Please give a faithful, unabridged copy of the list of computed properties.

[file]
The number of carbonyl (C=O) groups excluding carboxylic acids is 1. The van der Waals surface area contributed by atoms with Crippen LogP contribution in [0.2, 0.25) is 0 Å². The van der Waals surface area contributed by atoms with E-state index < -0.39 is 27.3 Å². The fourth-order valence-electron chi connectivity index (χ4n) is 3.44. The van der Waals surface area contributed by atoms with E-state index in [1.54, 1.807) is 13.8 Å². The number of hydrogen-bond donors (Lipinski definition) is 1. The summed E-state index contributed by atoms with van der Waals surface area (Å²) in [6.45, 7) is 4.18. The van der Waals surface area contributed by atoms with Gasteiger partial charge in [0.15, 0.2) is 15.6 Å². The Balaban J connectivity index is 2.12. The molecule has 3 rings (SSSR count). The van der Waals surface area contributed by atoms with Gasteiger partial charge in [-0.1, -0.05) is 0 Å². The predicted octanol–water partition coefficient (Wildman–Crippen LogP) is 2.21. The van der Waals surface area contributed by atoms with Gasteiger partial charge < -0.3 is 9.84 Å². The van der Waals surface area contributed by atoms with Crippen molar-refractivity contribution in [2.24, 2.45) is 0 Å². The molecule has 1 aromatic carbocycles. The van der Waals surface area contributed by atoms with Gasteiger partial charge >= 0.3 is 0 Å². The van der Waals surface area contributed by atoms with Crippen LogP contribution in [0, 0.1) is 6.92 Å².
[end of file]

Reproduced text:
The number of carbonyl (C=O) groups excluding carboxylic acids is 1. The van der Waals surface area contributed by atoms with Crippen LogP contribution in [0.2, 0.25) is 0 Å². The van der Waals surface area contributed by atoms with E-state index < -0.39 is 27.3 Å². The fourth-order valence-electron chi connectivity index (χ4n) is 3.44. The van der Waals surface area contributed by atoms with E-state index in [1.54, 1.807) is 13.8 Å². The number of hydrogen-bond donors (Lipinski definition) is 1. The summed E-state index contributed by atoms with van der Waals surface area (Å²) in [6.45, 7) is 4.18. The van der Waals surface area contributed by atoms with Gasteiger partial charge in [0.15, 0.2) is 15.6 Å². The Balaban J connectivity index is 2.12. The molecule has 3 rings (SSSR count). The van der Waals surface area contributed by atoms with Gasteiger partial charge in [-0.1, -0.05) is 0 Å². The predicted octanol–water partition coefficient (Wildman–Crippen LogP) is 2.21. The van der Waals surface area contributed by atoms with Gasteiger partial charge < -0.3 is 9.84 Å². The van der Waals surface area contributed by atoms with Crippen molar-refractivity contribution in [2.24, 2.45) is 0 Å². The molecule has 1 aromatic carbocycles. The van der Waals surface area contributed by atoms with Gasteiger partial charge >= 0.3 is 0 Å². The van der Waals surface area contributed by atoms with Crippen LogP contribution in [0, 0.1) is 6.92 Å².